The opinion of the court was delivered by: Kugler, United States District Judge
NOT FOR PUBLICATION (Docket Nos. 79, 81, 82)
This matter arises out of the allegedly improper monitoring and blocking of email communications. Presently before the Court is the motion to dismiss filed by Defendants Microsoft, Inc. ("Microsoft"), Cisco Systems, Inc. ("Cisco"), and Comcast Cable Communications, LLC ("Comcast") for failure to state a cause of action under Federal Rule of Civil Procedure 12(b)(6). On January 18, 2011, the Court converted the motion to dismiss into a motion for summary judgment pursuant to Federal Rule of Civil Procedure 12(d). For the reasons discussed below, the motion for summary judgment is GRANTED.
Plaintiff is a subscriber of Comcast's internet services and operates an email server external to the Comcast network. Cisco is a publicly traded company that develops internet protocol-based networking solutions for individuals, companies, and countries.*fn1 Cisco owns Cisco IronPort Systems, LLC ("IronPort"), an email and web security company. IronPort operates the SenderBase service. Through the use of an elaborate data collection system, SenderBase gathers information about individual internet protocol ("IP") addresses. After gathering and analyzing data for each IP address, SenderBase assigns a "reputation score" to the IP address. A reputation score predicts the likelihood that email from a given IP address is spam. SenderBase uses over 120 factors to determine each reputation score including, but not limited to, the number of end-user complaints associated with an IP address and the frequency of URLs appearing in spam or viral messages.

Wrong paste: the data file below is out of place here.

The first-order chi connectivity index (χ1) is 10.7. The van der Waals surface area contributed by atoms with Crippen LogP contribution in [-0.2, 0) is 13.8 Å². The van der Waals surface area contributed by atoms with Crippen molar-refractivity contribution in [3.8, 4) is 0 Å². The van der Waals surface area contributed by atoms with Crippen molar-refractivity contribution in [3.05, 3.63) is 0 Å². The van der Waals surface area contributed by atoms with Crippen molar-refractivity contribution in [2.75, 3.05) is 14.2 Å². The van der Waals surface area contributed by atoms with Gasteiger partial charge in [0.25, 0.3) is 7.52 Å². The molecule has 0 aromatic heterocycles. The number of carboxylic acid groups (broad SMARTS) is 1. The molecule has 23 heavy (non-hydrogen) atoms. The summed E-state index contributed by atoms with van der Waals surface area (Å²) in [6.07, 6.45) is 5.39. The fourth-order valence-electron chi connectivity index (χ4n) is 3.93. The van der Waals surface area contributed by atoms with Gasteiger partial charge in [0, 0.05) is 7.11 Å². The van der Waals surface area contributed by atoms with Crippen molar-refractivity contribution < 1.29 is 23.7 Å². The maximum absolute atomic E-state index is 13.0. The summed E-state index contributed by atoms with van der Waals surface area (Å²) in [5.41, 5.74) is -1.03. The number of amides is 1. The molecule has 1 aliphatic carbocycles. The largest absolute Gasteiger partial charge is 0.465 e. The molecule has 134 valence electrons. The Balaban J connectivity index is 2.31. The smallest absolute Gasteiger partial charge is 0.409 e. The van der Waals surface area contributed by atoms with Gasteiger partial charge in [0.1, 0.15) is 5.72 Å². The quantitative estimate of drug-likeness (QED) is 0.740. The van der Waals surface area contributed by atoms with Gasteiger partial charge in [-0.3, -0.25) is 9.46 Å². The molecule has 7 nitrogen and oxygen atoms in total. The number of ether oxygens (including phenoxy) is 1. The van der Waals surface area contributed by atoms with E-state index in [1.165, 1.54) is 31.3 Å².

Microsoft is a publicly traded computer software and services company. Microsoft operates a service known as FrontBridge as part of its Exchange Hosted Services ("EHS").*fn2
Microsoft's EHS provides spam and virus filtering software. Microsoft's EHS datasheet provides a detailed description of its spam and virus filtering software. The datasheet contains a diagram that depicts an elaborate system that intercepts, filters, and then delivers emails to intended recipients. Subscribers set their email preferences to provide EHS with guidance regarding how it should filter their e-mail. In order to manage those preferences, subscribers use their home computers to log into the EHS Administrator Center over the Internet. Subscribers may also direct the Administrative Center to quarantine all of their filtered email. Periodically, subscribers who choose to quarantine their filtered email receive notices from the Spam Quarantine listing all quarantined messages. Subscribers interact with the Spam Quarantine computer server by reviewing and releasing quarantine messages. Plaintiff claims that FrontBridge also compiles information about internet email services by collecting email messages and creating IP address "blacklists." (Compl. ¶ 85). Plaintiff also claims that Microsoft "blocks e-mail communications originating from the IP addresses on the blacklists from reaching . . . [its] client[s]." (Id. ¶ 38).